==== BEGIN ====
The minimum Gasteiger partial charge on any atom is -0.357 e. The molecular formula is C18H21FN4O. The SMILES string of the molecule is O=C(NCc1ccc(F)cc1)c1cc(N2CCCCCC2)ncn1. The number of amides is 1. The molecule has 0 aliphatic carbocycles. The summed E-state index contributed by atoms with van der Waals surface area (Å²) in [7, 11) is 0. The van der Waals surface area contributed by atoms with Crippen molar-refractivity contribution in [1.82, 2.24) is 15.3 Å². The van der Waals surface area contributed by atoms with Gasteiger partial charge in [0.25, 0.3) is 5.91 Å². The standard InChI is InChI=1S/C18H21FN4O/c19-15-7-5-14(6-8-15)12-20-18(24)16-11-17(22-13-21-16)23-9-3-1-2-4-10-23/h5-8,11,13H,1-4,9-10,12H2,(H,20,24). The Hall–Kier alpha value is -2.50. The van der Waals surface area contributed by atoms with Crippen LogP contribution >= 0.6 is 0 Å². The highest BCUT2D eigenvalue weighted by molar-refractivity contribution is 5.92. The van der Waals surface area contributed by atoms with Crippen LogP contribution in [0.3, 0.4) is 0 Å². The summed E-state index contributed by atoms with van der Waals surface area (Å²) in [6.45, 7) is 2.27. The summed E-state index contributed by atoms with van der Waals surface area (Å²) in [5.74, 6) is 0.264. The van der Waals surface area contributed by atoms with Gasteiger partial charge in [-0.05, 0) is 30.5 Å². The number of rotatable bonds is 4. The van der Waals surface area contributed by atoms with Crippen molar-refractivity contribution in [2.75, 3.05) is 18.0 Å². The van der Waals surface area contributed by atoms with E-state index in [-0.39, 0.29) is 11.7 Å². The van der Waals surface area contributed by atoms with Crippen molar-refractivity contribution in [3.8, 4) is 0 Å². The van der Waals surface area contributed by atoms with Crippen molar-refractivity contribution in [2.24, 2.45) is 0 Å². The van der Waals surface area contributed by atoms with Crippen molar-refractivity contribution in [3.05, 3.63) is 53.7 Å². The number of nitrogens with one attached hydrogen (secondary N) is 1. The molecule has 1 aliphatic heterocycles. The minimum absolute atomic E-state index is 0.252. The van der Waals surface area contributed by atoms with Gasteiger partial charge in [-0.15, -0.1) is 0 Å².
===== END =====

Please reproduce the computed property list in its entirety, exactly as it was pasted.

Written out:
The minimum Gasteiger partial charge on any atom is -0.357 e. The molecular formula is C18H21FN4O. The SMILES string of the molecule is O=C(NCc1ccc(F)cc1)c1cc(N2CCCCCC2)ncn1. The number of amides is 1. The molecule has 0 aliphatic carbocycles. The summed E-state index contributed by atoms with van der Waals surface area (Å²) in [7, 11) is 0. The van der Waals surface area contributed by atoms with Crippen molar-refractivity contribution in [1.82, 2.24) is 15.3 Å². The van der Waals surface area contributed by atoms with Gasteiger partial charge in [0.25, 0.3) is 5.91 Å². The standard InChI is InChI=1S/C18H21FN4O/c19-15-7-5-14(6-8-15)12-20-18(24)16-11-17(22-13-21-16)23-9-3-1-2-4-10-23/h5-8,11,13H,1-4,9-10,12H2,(H,20,24). The Hall–Kier alpha value is -2.50. The van der Waals surface area contributed by atoms with Crippen LogP contribution >= 0.6 is 0 Å². The highest BCUT2D eigenvalue weighted by molar-refractivity contribution is 5.92. The van der Waals surface area contributed by atoms with Crippen LogP contribution in [0.3, 0.4) is 0 Å². The summed E-state index contributed by atoms with van der Waals surface area (Å²) in [6.45, 7) is 2.27. The summed E-state index contributed by atoms with van der Waals surface area (Å²) in [5.74, 6) is 0.264. The van der Waals surface area contributed by atoms with Gasteiger partial charge in [-0.05, 0) is 30.5 Å². The number of rotatable bonds is 4. The van der Waals surface area contributed by atoms with Crippen molar-refractivity contribution in [2.75, 3.05) is 18.0 Å². The van der Waals surface area contributed by atoms with E-state index in [-0.39, 0.29) is 11.7 Å². The van der Waals surface area contributed by atoms with Crippen molar-refractivity contribution in [3.8, 4) is 0 Å². The van der Waals surface area contributed by atoms with Crippen molar-refractivity contribution in [2.24, 2.45) is 0 Å². The van der Waals surface area contributed by atoms with Crippen molar-refractivity contribution in [3.05, 3.63) is 53.7 Å². The number of nitrogens with one attached hydrogen (secondary N) is 1. The molecule has 1 aliphatic heterocycles. The minimum absolute atomic E-state index is 0.252. The van der Waals surface area contributed by atoms with Gasteiger partial charge in [-0.15, -0.1) is 0 Å².